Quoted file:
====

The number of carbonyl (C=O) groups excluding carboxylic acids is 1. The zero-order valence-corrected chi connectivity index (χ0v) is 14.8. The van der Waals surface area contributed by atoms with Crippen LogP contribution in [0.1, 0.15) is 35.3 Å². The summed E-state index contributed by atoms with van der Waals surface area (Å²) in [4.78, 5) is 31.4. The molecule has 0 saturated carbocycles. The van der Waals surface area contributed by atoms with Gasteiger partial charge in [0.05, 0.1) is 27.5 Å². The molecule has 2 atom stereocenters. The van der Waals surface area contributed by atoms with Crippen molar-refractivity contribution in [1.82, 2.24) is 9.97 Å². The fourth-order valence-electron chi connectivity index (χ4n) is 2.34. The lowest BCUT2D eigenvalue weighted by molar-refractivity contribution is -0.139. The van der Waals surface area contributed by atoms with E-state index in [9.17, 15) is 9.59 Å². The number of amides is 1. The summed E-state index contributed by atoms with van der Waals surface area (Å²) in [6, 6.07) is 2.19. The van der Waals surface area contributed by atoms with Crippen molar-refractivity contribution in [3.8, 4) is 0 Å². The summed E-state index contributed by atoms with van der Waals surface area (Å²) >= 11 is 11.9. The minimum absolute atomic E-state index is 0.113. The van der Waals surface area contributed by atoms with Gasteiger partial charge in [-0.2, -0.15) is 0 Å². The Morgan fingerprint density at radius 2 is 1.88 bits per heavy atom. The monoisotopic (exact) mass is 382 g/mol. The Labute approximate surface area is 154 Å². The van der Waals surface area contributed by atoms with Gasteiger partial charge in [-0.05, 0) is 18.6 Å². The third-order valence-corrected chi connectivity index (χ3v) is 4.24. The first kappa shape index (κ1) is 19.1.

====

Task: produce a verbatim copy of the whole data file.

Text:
The number of carbonyl (C=O) groups excluding carboxylic acids is 1. The zero-order valence-corrected chi connectivity index (χ0v) is 14.8. The van der Waals surface area contributed by atoms with Crippen LogP contribution in [0.1, 0.15) is 35.3 Å². The summed E-state index contributed by atoms with van der Waals surface area (Å²) in [4.78, 5) is 31.4. The molecule has 0 saturated carbocycles. The van der Waals surface area contributed by atoms with Gasteiger partial charge in [0.05, 0.1) is 27.5 Å². The molecule has 2 atom stereocenters. The van der Waals surface area contributed by atoms with Crippen molar-refractivity contribution in [1.82, 2.24) is 9.97 Å². The fourth-order valence-electron chi connectivity index (χ4n) is 2.34. The lowest BCUT2D eigenvalue weighted by molar-refractivity contribution is -0.139. The van der Waals surface area contributed by atoms with E-state index in [9.17, 15) is 9.59 Å². The number of amides is 1. The summed E-state index contributed by atoms with van der Waals surface area (Å²) in [6, 6.07) is 2.19. The van der Waals surface area contributed by atoms with Crippen molar-refractivity contribution in [3.8, 4) is 0 Å². The summed E-state index contributed by atoms with van der Waals surface area (Å²) >= 11 is 11.9. The minimum absolute atomic E-state index is 0.113. The van der Waals surface area contributed by atoms with Gasteiger partial charge in [-0.2, -0.15) is 0 Å². The Morgan fingerprint density at radius 2 is 1.88 bits per heavy atom. The monoisotopic (exact) mass is 382 g/mol. The Labute approximate surface area is 154 Å². The van der Waals surface area contributed by atoms with Gasteiger partial charge in [-0.05, 0) is 18.6 Å². The third-order valence-corrected chi connectivity index (χ3v) is 4.24. The first kappa shape index (κ1) is 19.1.